You too can now enjoy the same quality meals you enjoy in your home kitchen in your campfire kitchen with little fuss. Meals around the campfire are just as much the centre of camping life as meals around the kitchen bench at home. It's possible to unleash the gourmet campfire chef within you when you know how to make your campfire work for you! For an experienced outdoorsman, the key to good outdoor cooking is both simplicity and creativity.
Outdoor cooking need not employ the techniques of a high-paid chef, or even require the latest array of advanced cooking tools. It's all about a case of good preparation, good thinking, and a whole lot of luck. Here are some simple campfire cooking skills that will help you create mouthwatering dishes around the campfire in minutes that are not only delicious but turn out just the way they would if you were at home.
It is best to start off with a low heat fire and if the food isn't cooking quickly enough increase coals. Practice with a friend's camp oven before you go out and buy one for yourself. There are basically two kinds of fires - a trench fire or the traditional, old- fashioned above ground fire.
A trench fire is a pit dug into the ground about 30 x 45 cm deep. Look for ground that's free from rocks as this is easier to dig. If the ground should become loose and the sides fall into the hole, place rocks around the top to support your barbeque plate and grate.
Building a below level fire will be safer for you in windy conditions. A below level fire is also easier to cook with in bad weather conditions. A trench helps retain the heat if you are forced to use poor quality wood. If you use good quality dry wood in the morning you will normally wake up to hot coals under the ashes. Remember it takes time to build good coals. Don't expect to be able to cook a delicious feast 10 minutes after lighting your fire.
Use the cooler end of the trench fire for cooking cakes, dampers and scones. Remember to preheat your oven over the flames and level out the ash and coals at the cooler end and place your oven down on those coals.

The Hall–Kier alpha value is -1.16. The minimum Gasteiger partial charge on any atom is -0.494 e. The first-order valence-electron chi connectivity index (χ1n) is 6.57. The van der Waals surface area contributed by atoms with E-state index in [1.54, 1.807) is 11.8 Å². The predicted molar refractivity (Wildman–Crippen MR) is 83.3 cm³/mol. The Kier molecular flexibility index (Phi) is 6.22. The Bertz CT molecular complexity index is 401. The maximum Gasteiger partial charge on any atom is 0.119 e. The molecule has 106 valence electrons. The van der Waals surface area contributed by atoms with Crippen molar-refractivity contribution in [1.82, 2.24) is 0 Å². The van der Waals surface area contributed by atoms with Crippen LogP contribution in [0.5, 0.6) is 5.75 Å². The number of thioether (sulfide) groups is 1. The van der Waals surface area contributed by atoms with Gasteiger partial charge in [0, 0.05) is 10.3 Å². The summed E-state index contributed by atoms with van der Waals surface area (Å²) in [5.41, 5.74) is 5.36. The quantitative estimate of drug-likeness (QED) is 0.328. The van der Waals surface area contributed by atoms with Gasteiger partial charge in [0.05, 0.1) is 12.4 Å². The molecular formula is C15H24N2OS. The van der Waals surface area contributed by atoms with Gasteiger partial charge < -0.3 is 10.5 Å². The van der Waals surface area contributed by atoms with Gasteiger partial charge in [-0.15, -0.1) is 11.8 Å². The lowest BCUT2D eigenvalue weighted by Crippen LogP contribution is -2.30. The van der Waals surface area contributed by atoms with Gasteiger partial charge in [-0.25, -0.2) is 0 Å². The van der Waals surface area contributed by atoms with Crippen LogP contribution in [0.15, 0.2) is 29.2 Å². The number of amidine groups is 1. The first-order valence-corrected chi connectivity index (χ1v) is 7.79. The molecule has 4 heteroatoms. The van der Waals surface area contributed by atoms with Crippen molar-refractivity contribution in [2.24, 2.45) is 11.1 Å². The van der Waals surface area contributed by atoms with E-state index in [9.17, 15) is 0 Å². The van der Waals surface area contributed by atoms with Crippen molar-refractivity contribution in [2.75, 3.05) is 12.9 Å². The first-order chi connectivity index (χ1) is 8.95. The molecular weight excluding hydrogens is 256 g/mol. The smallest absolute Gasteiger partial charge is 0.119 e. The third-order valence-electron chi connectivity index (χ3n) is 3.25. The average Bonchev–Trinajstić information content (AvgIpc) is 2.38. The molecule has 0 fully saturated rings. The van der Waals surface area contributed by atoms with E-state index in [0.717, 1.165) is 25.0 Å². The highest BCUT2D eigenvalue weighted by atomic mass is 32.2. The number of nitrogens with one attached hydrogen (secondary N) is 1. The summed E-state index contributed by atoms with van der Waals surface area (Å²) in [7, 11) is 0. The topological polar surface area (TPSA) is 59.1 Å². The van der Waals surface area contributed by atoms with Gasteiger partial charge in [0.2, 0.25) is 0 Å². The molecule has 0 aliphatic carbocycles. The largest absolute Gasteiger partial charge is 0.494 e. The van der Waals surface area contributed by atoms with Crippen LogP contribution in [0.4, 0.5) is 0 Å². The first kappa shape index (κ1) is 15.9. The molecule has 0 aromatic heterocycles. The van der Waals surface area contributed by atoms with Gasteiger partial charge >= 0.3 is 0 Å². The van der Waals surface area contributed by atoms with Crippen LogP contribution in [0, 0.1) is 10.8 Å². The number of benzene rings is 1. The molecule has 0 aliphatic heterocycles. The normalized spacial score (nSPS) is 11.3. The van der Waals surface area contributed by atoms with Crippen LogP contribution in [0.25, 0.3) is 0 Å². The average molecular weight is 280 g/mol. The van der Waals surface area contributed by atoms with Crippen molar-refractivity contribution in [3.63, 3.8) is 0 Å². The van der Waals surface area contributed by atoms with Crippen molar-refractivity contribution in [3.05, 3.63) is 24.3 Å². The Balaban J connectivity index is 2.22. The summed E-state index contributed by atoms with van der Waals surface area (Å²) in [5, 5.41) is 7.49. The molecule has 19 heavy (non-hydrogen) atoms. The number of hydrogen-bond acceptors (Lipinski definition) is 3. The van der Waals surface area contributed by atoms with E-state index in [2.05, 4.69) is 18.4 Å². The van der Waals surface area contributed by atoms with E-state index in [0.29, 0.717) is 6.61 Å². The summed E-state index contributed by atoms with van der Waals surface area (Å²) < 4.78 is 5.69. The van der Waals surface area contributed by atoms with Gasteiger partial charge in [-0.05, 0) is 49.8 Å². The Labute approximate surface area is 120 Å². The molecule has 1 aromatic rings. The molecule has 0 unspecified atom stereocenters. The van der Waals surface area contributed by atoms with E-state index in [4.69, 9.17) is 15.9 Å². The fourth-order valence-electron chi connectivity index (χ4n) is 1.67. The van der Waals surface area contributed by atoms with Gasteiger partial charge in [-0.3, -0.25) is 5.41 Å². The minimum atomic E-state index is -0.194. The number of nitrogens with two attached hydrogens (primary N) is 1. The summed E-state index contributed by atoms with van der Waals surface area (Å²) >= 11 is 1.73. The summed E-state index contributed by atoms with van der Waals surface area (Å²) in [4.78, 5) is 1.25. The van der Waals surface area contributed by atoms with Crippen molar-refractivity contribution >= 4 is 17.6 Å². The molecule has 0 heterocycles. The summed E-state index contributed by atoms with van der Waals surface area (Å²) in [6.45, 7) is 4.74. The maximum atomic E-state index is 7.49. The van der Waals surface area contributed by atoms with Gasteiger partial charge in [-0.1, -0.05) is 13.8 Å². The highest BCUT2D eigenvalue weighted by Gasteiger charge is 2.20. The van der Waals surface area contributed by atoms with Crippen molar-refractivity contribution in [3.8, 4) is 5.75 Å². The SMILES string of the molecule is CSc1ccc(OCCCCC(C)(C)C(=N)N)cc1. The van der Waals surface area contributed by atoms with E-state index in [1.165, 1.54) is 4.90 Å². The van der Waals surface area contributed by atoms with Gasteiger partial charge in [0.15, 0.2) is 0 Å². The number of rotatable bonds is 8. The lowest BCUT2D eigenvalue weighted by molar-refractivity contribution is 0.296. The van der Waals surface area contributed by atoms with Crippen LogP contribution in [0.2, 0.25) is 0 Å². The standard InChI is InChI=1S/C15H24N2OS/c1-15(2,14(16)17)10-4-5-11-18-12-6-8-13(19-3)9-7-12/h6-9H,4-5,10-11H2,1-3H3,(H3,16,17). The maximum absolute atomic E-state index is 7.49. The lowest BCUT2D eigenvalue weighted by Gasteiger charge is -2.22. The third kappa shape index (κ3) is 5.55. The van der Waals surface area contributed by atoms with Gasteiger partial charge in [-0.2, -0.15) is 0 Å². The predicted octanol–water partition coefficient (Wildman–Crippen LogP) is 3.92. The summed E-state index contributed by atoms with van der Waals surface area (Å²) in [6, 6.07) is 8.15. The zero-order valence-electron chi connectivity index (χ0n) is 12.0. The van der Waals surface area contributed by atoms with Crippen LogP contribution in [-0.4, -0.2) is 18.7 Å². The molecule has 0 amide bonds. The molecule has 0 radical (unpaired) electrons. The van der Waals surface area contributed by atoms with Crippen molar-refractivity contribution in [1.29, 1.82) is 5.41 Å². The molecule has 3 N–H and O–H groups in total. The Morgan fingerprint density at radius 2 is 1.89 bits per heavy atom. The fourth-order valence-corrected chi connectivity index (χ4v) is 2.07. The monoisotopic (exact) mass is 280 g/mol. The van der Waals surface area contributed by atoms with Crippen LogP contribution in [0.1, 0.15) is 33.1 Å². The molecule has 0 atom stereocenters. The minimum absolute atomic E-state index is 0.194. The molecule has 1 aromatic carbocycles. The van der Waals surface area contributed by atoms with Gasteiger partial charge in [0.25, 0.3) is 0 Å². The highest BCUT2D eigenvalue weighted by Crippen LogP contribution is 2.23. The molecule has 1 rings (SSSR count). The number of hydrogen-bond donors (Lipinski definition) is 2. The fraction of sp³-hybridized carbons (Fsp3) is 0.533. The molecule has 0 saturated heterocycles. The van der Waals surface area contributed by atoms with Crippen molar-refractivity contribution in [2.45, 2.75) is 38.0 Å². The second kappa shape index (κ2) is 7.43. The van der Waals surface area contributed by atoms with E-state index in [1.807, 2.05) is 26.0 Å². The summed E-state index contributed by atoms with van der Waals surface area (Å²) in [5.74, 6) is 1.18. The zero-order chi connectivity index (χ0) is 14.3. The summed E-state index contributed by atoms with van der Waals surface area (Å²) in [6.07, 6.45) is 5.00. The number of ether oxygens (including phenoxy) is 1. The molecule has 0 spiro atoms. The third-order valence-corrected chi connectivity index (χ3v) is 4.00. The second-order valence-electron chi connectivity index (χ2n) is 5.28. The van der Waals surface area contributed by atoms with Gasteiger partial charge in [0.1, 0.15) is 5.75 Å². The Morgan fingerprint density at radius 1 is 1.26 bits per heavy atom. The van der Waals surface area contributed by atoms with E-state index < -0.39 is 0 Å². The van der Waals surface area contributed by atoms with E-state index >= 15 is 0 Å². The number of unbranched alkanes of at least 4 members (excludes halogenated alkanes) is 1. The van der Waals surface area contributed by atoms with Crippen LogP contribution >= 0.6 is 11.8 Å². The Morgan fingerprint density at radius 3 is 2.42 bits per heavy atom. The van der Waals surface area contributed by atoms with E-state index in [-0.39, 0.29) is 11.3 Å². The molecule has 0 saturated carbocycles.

It's a good idea to check the food you're cooking every five to ten minutes and to add or remove coals in accordance with how your foods are cooking. Lift your dutch ovens and other cooking utensils off the fire by using a thick rag and a piece of wire with a hook on one end. Carry strike anywhere matches as well as a butane lighter and candle. Keep matches in a plastic jar with cotton wadding on top. Cotton balls dipped in Vaseline make great fire starters. You should be able to hold your hands over the coals about 60 centimetres away if your oven is moderately hot. It will be hot but it should be bearable. Your fire is ready when the flames have subsided and coals are glowing. Cooking in the outdoors may seem hard when you're miles away from the comforts of your own kitchen, market, or grocery store.
But this is one experience that's worth a try. So let nature bring out the best cook in you.
Be prepared, be simple, be creative - whatever suits your fancy. But, don't forget the most important part - get your family involved in the process and have as much fun outdoor cooking as you possibly can. After all, these are among the special ingredients of a great camping cooking experience that truly lasts a lifetime.
NOTE: This is just one of the many super tips Karin Manning has included in her
latest book, "The Ultimate Campfire Kitchen and Camping Guide". (Her amateur
weather forecasting tips will have you predicting the weather before you leave
home. They're cool! Check it out at http:///ww w.easy-family-camping-recipes.com